The opportunities of youth

Somehow, our so-called Canadian reserve rears its head in the most inopportune places, even when marketing to teens, a bunch that comprises the antithesis of reserved.

Somehow, our so-called Canadian reserve rears its head in the most inopportune places, even when marketing to teens, a bunch that comprises the antithesis of reserved.

With youth, it’s the most innovative marketing concepts that break through the clutter. At YTV’s PsykoBlast music tour (see page 6), I was underwhelmed by the promotional activity on site: first, I felt that Canadian marketers missed out on a solid opportunity to target kids at ground level, where they are not only accessible but also in the proper frame of mind (read, hyper); and second, that the existing event marketing initiatives were pretty lame.

I say this with conviction after reading about the marketing tricks performed at previous years’ All That Music & More, a U.S. concert festival for kids produced by cable-TV station Nickelodeon. On the tour, heavyweight American brands institute ‘interactive’ elements, an ever-increasingly vital tool when targeting kids.

For instance, sponsor Johnson & Johnson Kids, in plugging its children’s hair care products, created a human car wash for tykes – aptly dubbed ‘Kid Wash’ – and sampled shampoo sachets to tie into the promotion. Similarly, in creating hype for its new spring water, Perrier astutely offered more than just a free swig of mundane H2O; it also hosted ‘Drencher Adventure,’ a virtual whitewater rafting ride, complete with sprinklers, inside an air-conditioned tent. Not to be outdone, Reebok offered young people the chance to test drive its new DMX shoes on a rock-climbing wall, and then followed up with $5 coupons towards purchasing the sneakers at Footlocker shops across the States.

Compare that to PsykoBlast, where Canadian marketers focused on giveaways, but overlooked interaction. To boot, brands positioned themselves at rickety wooden tables supplied by event organizers. If appearance matters, and with the fickle, image-conscious youth crowd you can bet your favourite Mavi jeans it does, then these companies would have made more of an impact with a visually stimulating presentation, like the tent from Perrier. Or, at the very least, with a splash of colour.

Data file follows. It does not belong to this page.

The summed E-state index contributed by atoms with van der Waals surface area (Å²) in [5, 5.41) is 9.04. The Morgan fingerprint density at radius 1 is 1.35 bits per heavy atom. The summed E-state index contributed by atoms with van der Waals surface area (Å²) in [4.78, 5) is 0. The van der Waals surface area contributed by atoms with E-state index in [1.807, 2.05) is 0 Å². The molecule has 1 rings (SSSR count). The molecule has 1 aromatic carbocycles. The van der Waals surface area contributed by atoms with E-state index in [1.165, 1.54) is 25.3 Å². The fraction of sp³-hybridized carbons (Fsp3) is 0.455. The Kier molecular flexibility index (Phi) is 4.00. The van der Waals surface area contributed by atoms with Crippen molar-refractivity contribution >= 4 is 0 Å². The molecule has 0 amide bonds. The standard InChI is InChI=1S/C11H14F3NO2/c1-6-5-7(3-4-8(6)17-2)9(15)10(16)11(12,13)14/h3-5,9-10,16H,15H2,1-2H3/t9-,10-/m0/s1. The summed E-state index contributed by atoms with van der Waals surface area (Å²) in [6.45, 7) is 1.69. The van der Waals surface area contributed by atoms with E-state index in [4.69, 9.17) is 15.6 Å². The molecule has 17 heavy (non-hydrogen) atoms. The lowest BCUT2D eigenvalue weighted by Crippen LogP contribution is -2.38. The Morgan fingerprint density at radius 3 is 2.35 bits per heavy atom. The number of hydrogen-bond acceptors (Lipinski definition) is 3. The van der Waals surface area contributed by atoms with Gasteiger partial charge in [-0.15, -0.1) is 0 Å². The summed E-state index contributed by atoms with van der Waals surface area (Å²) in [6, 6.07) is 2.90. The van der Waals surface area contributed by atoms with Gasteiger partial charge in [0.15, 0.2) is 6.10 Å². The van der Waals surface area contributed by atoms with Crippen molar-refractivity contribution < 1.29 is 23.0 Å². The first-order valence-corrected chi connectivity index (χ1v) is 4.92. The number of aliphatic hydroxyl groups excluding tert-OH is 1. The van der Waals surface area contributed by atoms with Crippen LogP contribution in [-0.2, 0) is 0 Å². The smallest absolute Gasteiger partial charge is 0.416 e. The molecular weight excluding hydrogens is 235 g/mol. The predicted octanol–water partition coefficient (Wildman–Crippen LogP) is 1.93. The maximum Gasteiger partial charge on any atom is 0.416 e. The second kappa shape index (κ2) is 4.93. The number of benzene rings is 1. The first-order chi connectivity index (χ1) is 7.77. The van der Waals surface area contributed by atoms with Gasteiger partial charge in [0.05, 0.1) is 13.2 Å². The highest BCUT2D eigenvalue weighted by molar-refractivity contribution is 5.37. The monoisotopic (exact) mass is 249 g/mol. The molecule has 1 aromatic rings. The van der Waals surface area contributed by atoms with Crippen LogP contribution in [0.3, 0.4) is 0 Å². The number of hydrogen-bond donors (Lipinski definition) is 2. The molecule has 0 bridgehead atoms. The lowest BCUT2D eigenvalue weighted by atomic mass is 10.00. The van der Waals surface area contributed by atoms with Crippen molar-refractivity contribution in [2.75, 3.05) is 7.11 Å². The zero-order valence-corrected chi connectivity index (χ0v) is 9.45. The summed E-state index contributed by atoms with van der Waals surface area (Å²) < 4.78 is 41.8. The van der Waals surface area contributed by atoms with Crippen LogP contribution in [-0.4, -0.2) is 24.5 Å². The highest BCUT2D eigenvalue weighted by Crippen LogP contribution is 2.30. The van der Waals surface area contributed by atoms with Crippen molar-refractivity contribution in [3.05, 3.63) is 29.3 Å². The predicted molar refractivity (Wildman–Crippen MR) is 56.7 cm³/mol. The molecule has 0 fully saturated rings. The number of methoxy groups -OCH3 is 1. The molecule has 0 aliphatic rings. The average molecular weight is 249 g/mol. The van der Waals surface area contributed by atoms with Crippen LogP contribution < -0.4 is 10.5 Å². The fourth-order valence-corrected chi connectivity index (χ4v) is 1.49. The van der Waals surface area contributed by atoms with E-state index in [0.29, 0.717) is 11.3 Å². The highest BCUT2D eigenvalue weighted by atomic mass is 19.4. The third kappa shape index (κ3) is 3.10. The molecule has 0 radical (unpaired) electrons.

One youth marketing consultant recently confided that Canadian brands are reluctant to appear too edgy. Many strategies, although probably effective, are considered too far-out, and companies nix them at the still-on-paper stage. There is no sense in setting your sights on the lucrative teen crowd if you aren’t willing to invest in creative that is off-the-wall, or sometimes even downright subversive.

With that in mind, we asked four youth marketing experts to come up with strategies for fictitious products in our Special Report on Youth Marketing (see page B1). The consultants were enthusiastic about the idea, especially when they realized that, apart from budget restraints, they had carte blanche, which is a rarity in their real jobs.

The result is four solid plans for four different brands – namely, a girl pop band, a new-age drink, a board clothing line and a teen credit card. One of the consultants, Jeff Spriet of Wiretap, emerged with a blueprint that is clever in its anti-authority stance. He proposes packaging his new-age beverage – named Tonic9 – in syringes. As he points out, a bold move like this might attract bad press from stodgy newspapers like the Globe and Mail. It might even piss off some drug addiction advocacy groups. Maybe it would be enough to push the likes of Robert Downey Jr. off the wagon. But if you’re gonna hit up teens, a disapproving reaction from the mainstream should be your ambition, not your worst nightmare. In fact, if you’re too soft on the message, you may actually turn off teens, particularly early adopters. Especially if their parents actually like the message. With more and more adult brands attempting to woo youngsters, it’s crucial they understand that. It’s particularly imperative they speak to kids in their own language.

Spriet’s suggestions for plugging Tonic9 are also in the right zone. He recommends having actors in hospital gowns push around IV bags of the stuff, as well as parking faux medical trucks at events, where nurses could administer ‘vaccinations.’ Just imagine the buzz that would create at PsykoBlast.

Meanwhile this issue’s Campaign Spotlight (see page 14) shows how a real-life youth brand can successfully be irreverent. The transit ads for Sloche, the answer to 7-Eleven’s Slurpee from Quebec convenience-store chain Alimentation Couche-Tard, unabashedly mocks the federal government’s decision to splatter cigarette cartons with grotesque images in order to dissuade smoking. Couche-Tard realizes the creative probably doesn’t sit well with the gray-haired set, but it’s with-it enough to appreciate that anything rebellious connects with teens. And so far, its efforts have translated into more sales at the store level.

After all, isn’t that the friggin’ point?

Lisa D’Innocenzo

Ersatz sucker junkie; senior staff writer